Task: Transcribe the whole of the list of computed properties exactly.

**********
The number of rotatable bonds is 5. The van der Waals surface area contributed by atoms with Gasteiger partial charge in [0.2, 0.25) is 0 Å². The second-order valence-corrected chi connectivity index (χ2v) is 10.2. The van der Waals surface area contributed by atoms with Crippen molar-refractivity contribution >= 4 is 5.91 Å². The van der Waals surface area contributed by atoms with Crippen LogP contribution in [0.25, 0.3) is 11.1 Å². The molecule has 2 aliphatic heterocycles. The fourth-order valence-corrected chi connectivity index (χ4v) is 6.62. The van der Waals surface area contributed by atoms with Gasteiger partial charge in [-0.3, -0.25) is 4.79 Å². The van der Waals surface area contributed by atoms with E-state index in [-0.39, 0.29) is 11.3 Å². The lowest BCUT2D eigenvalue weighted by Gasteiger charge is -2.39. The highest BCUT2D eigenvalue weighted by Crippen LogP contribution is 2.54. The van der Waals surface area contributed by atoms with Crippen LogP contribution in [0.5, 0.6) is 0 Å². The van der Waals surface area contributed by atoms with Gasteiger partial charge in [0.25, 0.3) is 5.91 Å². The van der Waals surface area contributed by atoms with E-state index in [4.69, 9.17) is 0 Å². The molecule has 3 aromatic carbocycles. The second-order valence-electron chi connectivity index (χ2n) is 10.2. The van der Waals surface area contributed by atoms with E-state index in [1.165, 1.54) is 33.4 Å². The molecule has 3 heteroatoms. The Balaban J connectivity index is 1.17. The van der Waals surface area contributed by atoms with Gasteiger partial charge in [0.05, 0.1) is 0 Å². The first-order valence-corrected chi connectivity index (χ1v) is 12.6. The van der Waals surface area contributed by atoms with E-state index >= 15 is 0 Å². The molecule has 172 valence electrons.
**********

The number of rotatable bonds is 5. The van der Waals surface area contributed by atoms with Gasteiger partial charge in [0.2, 0.25) is 0 Å². The second-order valence-corrected chi connectivity index (χ2v) is 10.2. The van der Waals surface area contributed by atoms with Crippen molar-refractivity contribution >= 4 is 5.91 Å². The van der Waals surface area contributed by atoms with Crippen LogP contribution in [0.25, 0.3) is 11.1 Å². The molecule has 2 aliphatic heterocycles. The fourth-order valence-corrected chi connectivity index (χ4v) is 6.62. The van der Waals surface area contributed by atoms with Gasteiger partial charge in [-0.3, -0.25) is 4.79 Å². The van der Waals surface area contributed by atoms with E-state index in [-0.39, 0.29) is 11.3 Å². The lowest BCUT2D eigenvalue weighted by Gasteiger charge is -2.39. The highest BCUT2D eigenvalue weighted by Crippen LogP contribution is 2.54. The van der Waals surface area contributed by atoms with Crippen LogP contribution in [0.5, 0.6) is 0 Å². The van der Waals surface area contributed by atoms with Gasteiger partial charge in [0.25, 0.3) is 5.91 Å². The van der Waals surface area contributed by atoms with E-state index in [4.69, 9.17) is 0 Å². The molecule has 3 aromatic carbocycles. The second-order valence-electron chi connectivity index (χ2n) is 10.2. The van der Waals surface area contributed by atoms with E-state index in [1.165, 1.54) is 33.4 Å². The molecule has 3 heteroatoms. The Balaban J connectivity index is 1.17. The van der Waals surface area contributed by atoms with Gasteiger partial charge in [0.05, 0.1) is 0 Å². The first-order valence-corrected chi connectivity index (χ1v) is 12.6. The van der Waals surface area contributed by atoms with E-state index >= 15 is 0 Å². The molecule has 172 valence electrons.